My plan was to do all my evaluations (I have five to do) and then tell the staff to do their part of the evals. I finally figured out that I cannot do theirs until they do theirs, even though the instructions don’t come out and say that directly. So I printed out the version the system uses and then wrote out as much of the evaluations as I could without using the computer. In the end, I was only able to do half of the work. I can’t access the rest of the work until the staff fills in their part of the forms.
The person who is resigning—Sharon, the one who works with the College of Education who broke her arm January 4—was the easiest to write. I just gave her all the highest marks, and wrote glowing things about her, and she deserves it. I really have some good people working for me. They typically don’t cause trouble and do their work well.

Saturday, January 09, 2010

Water, water everywhere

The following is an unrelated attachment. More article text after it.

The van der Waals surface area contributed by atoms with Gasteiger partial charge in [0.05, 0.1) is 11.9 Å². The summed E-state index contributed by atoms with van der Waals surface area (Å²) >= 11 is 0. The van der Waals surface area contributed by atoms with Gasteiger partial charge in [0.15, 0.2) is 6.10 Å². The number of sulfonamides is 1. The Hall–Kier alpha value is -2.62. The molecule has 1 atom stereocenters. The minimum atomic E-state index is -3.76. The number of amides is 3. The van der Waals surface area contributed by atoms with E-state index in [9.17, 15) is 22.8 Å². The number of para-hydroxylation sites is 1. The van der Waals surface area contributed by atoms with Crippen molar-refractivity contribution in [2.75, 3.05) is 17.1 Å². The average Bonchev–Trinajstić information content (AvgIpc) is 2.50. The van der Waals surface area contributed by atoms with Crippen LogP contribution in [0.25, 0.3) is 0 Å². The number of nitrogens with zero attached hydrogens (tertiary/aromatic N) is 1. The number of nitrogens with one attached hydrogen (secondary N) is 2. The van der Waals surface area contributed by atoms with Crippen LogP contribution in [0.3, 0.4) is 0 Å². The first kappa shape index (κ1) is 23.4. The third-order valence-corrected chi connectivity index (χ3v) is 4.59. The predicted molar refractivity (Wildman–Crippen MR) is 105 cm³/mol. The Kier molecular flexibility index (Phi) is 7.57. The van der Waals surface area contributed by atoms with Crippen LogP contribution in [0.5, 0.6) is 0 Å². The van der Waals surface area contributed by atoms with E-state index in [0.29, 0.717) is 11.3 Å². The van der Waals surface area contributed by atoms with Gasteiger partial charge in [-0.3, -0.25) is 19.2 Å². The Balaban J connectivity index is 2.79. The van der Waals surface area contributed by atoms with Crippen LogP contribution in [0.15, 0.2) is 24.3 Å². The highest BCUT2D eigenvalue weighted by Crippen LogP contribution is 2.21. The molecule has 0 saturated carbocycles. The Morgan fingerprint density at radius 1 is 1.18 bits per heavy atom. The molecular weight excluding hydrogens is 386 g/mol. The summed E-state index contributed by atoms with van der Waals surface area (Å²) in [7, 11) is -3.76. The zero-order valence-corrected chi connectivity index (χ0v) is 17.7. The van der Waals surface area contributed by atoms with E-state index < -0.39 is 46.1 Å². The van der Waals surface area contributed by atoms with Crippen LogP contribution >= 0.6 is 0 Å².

We had another bunch of snow this week, such that I was clearing the driveway each night and then the next morning. On Friday they were promising 4-8 inches of lake effect snow, but it never materialized. I felt cheated.

This weekend it’s sort of cold, but the sun came out brilliantly on Saturday afternoon, prompting me to wear sunglasses when I walked Tank. He loves the snow, incidentally. He’ll throw himself into the deepest drift he can find, and enjoys snapping up mouthfuls of the stuff as we walk along. I told him he might find a chewey surprise left by another of his species if he keeps that up, but he was undeterred.